A study of 1,170 Christian, Muslim and non-religious children between the ages of five and 12 in the US, Canada, China, Jordan, Turkey, and South Africa left readers with concerning findings. Researchers set out to determine the effects of religion on children and found it was negative.
In The Negative Association Between Religiousness and Children’s Altruism Across the World, published this week in Current Biology, authors found the data forced them to “call into question whether religion is vital for moral development, supporting the idea that secularisation of moral discourse will not reduce human kindness – in fact, it will do just the opposite.”
The authors stated, “Across all countries, parents in religious households reported that their children expressed more empathy and sensitivity for justice in everyday life than non-religious parents. However, religiousness was inversely predictive of children’s altruism and positively correlated with their punitive tendencies. Together these results reveal the similarity across countries in how religion negatively influences children’s altruism, challenging the view that religiosity facilitates prosocial behavior.”
24% of the children in the study were Christian, 43% Muslim, and 27.6% were non-religious. The was a small number of Jewish, Buddhist, Hindu and agnostic children, but the number was too small to be valid data.
The researchers used a dictator game to determine sharing and behavior. Children were given 30 stickers and told to choose how many to share with another student. The younger children shared more than the older children and non-religious children shared more than religious children. Authors concluded greater exposure to religion reduces one’s altruism.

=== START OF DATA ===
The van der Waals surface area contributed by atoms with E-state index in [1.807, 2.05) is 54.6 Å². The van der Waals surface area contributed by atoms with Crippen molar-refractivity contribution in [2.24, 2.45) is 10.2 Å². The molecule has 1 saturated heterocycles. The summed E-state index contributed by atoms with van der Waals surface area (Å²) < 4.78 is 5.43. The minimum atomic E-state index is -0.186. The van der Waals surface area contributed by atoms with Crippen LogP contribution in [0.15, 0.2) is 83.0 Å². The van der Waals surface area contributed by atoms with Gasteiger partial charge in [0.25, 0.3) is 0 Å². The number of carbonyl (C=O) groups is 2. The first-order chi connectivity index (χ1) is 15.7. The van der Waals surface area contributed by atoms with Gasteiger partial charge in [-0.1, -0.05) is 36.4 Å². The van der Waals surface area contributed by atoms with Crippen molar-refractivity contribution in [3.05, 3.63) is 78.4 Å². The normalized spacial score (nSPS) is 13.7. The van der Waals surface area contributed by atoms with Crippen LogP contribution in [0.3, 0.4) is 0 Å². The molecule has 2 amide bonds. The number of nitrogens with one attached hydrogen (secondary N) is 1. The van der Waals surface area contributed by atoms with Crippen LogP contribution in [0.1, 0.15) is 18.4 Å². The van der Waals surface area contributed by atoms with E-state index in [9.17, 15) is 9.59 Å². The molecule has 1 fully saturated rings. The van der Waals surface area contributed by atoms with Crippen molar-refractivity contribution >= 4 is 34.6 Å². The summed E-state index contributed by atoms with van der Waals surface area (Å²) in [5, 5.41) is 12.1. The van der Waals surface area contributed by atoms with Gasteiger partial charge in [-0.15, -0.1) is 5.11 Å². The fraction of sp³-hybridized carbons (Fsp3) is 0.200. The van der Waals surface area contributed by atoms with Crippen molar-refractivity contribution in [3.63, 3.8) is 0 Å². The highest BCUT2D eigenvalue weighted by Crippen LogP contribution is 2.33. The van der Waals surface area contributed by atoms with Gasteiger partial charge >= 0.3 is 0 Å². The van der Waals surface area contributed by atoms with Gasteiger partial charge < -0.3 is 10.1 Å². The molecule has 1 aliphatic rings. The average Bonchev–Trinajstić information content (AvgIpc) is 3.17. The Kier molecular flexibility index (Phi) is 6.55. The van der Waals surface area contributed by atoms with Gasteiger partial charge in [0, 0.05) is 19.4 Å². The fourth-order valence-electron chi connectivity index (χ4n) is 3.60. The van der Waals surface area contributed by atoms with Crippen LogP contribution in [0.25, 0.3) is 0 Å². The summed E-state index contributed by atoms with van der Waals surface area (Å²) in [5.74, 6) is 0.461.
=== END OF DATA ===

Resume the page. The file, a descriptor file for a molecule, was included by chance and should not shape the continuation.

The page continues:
Children were also participants in a moral sensitivity task. They watched videos of interpersonal harm like someone pushing another and were asked to rate the meanness and level of punishment deserved.
Forbes wrote, “Compared to the other two groups, Muslims thought harmful actions were meaner and believed in harsher punishment. Christians judged the harm to be meaner than secular kids, though there was no difference in their punitive ratings. This is consistent with fundamentalism, when actions are seen as either right or wrong, with no gradient in morality between two extremes. Overall, religious children are less tolerant of harmful actions and favored harsh penalties.”
“It would be interesting to see further research in this area, but we hope this goes some way to undoing the idea that religious ethics are innately superior to the secular outlook. We suspect that people of all faiths and none share similar ethical principles in their day to day lives, albeit may express them differently depending on their worldview,” said the authors.
Are children of faith or religious backgrounds any more or less altruistic than kids who are not raised in households of faith or religion? Does this study have some holes in the research and findings?